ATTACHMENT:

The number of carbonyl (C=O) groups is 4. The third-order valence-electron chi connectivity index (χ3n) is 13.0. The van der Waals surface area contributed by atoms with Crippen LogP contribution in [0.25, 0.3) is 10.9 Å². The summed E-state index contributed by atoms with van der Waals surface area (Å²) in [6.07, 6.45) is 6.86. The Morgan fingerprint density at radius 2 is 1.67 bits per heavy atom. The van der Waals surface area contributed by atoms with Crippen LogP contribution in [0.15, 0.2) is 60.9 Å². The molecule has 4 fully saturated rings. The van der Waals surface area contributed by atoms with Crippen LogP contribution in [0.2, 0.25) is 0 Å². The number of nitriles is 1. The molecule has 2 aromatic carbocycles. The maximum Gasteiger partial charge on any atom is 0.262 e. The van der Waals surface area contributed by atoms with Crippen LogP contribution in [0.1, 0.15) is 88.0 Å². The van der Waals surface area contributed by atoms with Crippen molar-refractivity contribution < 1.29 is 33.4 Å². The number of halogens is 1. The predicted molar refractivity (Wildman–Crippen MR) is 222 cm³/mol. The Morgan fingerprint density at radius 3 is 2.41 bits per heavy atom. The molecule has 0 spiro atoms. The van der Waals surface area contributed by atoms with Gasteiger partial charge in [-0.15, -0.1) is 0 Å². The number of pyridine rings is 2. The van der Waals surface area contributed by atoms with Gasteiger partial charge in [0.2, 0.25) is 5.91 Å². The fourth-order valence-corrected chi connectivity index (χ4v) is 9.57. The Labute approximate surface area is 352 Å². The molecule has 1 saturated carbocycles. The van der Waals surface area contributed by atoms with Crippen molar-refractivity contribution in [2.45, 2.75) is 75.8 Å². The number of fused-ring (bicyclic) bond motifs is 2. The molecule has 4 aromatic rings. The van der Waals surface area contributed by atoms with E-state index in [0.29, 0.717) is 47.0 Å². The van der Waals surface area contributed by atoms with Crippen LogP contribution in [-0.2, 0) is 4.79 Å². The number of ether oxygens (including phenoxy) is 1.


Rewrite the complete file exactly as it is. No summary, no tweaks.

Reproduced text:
The number of carbonyl (C=O) groups is 4. The third-order valence-electron chi connectivity index (χ3n) is 13.0. The van der Waals surface area contributed by atoms with Crippen LogP contribution in [0.25, 0.3) is 10.9 Å². The summed E-state index contributed by atoms with van der Waals surface area (Å²) in [6.07, 6.45) is 6.86. The Morgan fingerprint density at radius 2 is 1.67 bits per heavy atom. The van der Waals surface area contributed by atoms with Crippen LogP contribution in [0.15, 0.2) is 60.9 Å². The molecule has 4 fully saturated rings. The van der Waals surface area contributed by atoms with Crippen LogP contribution in [0.2, 0.25) is 0 Å². The number of nitriles is 1. The molecule has 2 aromatic carbocycles. The maximum Gasteiger partial charge on any atom is 0.262 e. The van der Waals surface area contributed by atoms with Crippen LogP contribution in [0.1, 0.15) is 88.0 Å². The van der Waals surface area contributed by atoms with Crippen molar-refractivity contribution < 1.29 is 33.4 Å². The number of halogens is 1. The predicted molar refractivity (Wildman–Crippen MR) is 222 cm³/mol. The Morgan fingerprint density at radius 3 is 2.41 bits per heavy atom. The molecule has 0 spiro atoms. The van der Waals surface area contributed by atoms with Gasteiger partial charge in [-0.15, -0.1) is 0 Å². The number of pyridine rings is 2. The van der Waals surface area contributed by atoms with Gasteiger partial charge in [0.2, 0.25) is 5.91 Å². The fourth-order valence-corrected chi connectivity index (χ4v) is 9.57. The Labute approximate surface area is 352 Å². The molecule has 1 saturated carbocycles. The van der Waals surface area contributed by atoms with Crippen molar-refractivity contribution in [2.45, 2.75) is 75.8 Å². The number of fused-ring (bicyclic) bond motifs is 2. The molecule has 4 aromatic rings. The van der Waals surface area contributed by atoms with E-state index in [0.29, 0.717) is 47.0 Å². The van der Waals surface area contributed by atoms with Crippen LogP contribution in [-0.2, 0) is 4.79 Å². The number of ether oxygens (including phenoxy) is 1.